In Love and the Western World begins with an analysis of the genre of chivalric romance as typified by the story of Tristan and Isolde. For de Rougemont, the protagonists are not in love with each other, but are rather in love with Love itself, in such a way that the fulfillment of their desires would be the end of the romance. Their love, then, is real only insofar as it is frustrated - it is a passionate love, which is to say a suffering love, ultimately consummated only in the final negation of death. He connects these themes to a stream of mysticism with its sources in the Greek, Celtic, Hindu, and Arab worlds, a stream which in the High Middle Ages fed the pool of Catharism. In de Rougemont's view, this heretical mysticism, which seeks the total absorption of the individual into the Godhead, has fundamentally perverted the Western view of love, transforming the Christian ideal of a communion of persons into a paradoxically selfish quest for self-destruction. The former is a humble religion of incarnation, the latter a prideful spirituality of disincarnation.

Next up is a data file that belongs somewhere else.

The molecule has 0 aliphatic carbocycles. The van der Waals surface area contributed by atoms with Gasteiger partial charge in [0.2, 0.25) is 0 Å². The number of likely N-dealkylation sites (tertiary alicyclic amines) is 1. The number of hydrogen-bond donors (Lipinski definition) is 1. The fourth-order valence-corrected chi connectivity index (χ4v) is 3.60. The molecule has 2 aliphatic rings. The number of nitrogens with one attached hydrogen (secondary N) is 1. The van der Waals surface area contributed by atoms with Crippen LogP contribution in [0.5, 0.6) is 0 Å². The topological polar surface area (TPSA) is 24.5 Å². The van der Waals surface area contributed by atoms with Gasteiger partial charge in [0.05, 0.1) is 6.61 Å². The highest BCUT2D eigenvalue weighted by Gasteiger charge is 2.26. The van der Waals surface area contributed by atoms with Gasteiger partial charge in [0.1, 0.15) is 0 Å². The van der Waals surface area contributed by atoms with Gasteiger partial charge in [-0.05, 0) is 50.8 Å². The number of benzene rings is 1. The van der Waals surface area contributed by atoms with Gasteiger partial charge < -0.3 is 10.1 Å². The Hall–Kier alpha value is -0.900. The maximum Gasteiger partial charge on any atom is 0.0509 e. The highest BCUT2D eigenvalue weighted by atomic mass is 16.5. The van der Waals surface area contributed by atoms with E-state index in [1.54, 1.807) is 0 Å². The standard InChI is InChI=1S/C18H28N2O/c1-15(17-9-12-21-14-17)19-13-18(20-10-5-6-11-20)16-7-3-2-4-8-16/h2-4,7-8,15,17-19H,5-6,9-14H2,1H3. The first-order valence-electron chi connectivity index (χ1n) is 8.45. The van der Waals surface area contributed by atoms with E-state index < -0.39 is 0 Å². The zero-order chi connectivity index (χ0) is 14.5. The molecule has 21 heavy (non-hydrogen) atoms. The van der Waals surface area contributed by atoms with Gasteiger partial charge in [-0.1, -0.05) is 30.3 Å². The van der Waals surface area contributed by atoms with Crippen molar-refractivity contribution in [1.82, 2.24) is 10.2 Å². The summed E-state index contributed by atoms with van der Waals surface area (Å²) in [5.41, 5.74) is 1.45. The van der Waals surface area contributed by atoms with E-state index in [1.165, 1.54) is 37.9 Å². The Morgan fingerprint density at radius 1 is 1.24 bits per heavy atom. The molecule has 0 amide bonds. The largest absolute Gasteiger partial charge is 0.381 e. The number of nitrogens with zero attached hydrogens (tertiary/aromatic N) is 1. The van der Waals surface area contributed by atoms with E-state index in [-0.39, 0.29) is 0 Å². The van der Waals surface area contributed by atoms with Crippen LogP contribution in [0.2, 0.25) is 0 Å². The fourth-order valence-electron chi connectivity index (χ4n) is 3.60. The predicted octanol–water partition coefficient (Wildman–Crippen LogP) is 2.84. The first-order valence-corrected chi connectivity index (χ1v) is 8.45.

De Rougemont's historical claims have been strongly criticized, and doubtless the author somewhat exaggerates the influence of the Cathars. Yet it is part of his argument that Catharism was itself part of a much larger, largely underground heterodox tradition. Such criticism cannot touch his startling contention that, contrary to the reductive belief that all mysticism has its origins in repressed eroticism, much of our romantic language - and dysfunction - is the product of sublimated mysticism.
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